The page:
Why Deep Breathing May Make You Calm

Mothers have always been known to tell their children to take a long, deep breathe to relax or to stay calm. The New York Times reports on the science behind why this may be true. Here’s my comment to the New York Times in response to the article:

There are two proven benefits to deep breathing exercises, especially with good nasal breathing:

1. The nose makes a gas (nitric oxide) which dilates blood vessels. When inhaled into the lungs, it can increase oxygen uptake by up to 10-20%. Mouth breathing will therefore cause you to take more shallow breaths and breathe slightly faster, leading to slight hyperventilation. This will blow off carbon dioxide, which raises your blood pH, making your red blood cells hold on to oxygen more tightly, and also makes your nervous system more hypersensitive.

2. Breathing in stimulates your sympathetic nervous system , whereas breathing out stimulates your parasympathetic nervous system (vagus nerve). In the relaxing breath in yoga, inhalation is through the nose (with the benefits of nitric oxide) but exhalation is out the mouth, taking twice as long. During slow exhalation, you’ll see your heart rate dropping slowly, and you’ll feel calmer.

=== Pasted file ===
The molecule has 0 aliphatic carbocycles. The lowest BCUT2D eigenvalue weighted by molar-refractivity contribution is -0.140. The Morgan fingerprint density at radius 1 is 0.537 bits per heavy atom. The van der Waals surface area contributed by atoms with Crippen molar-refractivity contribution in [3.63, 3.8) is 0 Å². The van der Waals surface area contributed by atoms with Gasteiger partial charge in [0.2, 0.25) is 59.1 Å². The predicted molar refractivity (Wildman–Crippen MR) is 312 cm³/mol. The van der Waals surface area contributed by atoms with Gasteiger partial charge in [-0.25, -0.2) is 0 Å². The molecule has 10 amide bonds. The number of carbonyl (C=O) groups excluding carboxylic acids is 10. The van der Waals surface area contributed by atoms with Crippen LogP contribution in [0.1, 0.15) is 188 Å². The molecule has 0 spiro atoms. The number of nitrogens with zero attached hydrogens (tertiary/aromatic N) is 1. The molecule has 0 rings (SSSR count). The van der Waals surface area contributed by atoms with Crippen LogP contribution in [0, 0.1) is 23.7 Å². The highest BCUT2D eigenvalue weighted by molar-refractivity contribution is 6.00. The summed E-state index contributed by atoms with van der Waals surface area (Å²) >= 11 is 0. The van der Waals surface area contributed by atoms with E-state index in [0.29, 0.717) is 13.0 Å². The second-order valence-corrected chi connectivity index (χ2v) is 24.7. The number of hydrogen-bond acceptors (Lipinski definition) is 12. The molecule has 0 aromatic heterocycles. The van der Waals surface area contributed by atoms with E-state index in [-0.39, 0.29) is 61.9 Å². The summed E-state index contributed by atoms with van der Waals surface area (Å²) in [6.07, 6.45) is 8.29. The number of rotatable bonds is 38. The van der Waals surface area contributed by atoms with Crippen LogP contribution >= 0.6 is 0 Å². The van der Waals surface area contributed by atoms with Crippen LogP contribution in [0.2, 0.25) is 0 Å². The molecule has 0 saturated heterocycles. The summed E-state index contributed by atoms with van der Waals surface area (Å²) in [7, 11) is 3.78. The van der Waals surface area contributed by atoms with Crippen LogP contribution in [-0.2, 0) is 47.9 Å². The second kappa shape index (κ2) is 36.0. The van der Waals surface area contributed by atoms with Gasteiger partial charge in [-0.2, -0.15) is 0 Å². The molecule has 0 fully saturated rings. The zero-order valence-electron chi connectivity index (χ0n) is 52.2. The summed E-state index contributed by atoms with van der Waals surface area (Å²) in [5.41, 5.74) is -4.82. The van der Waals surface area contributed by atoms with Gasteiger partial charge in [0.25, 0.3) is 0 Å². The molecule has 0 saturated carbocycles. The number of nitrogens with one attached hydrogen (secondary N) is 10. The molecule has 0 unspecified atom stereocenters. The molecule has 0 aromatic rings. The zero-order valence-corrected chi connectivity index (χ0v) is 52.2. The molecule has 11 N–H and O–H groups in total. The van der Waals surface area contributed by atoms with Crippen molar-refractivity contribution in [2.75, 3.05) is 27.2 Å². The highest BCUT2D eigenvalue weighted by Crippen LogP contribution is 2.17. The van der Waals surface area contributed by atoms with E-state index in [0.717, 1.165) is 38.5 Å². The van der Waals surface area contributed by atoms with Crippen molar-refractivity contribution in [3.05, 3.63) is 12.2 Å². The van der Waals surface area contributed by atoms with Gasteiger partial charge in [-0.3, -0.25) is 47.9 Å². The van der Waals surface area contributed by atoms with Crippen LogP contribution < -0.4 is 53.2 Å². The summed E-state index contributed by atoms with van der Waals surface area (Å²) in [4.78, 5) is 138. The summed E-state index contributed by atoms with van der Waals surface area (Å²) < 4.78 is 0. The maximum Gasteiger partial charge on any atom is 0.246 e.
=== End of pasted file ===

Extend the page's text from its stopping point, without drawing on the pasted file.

Unfortunately, many people can’t breathe properly through the nose due to a deviated nasal septum, which is aggravated by dental crowding and a high arched hard palate. The septum buckles to one side since the roof of your mouth doesn’t drop properly, and this also leads to crooked teeth. This is also why if you can’t breathe well through your nose, it’s also likely that you won’t be able to sleep on your back (smaller oral cavity volume).


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One thought on “Why Deep Breathing May Make You Calm

  1. Do you have good references to these points? Colleagues of mine disagree that 4-7-8 breathing can be effective at activating the PSNS. They say there is no evidence of this.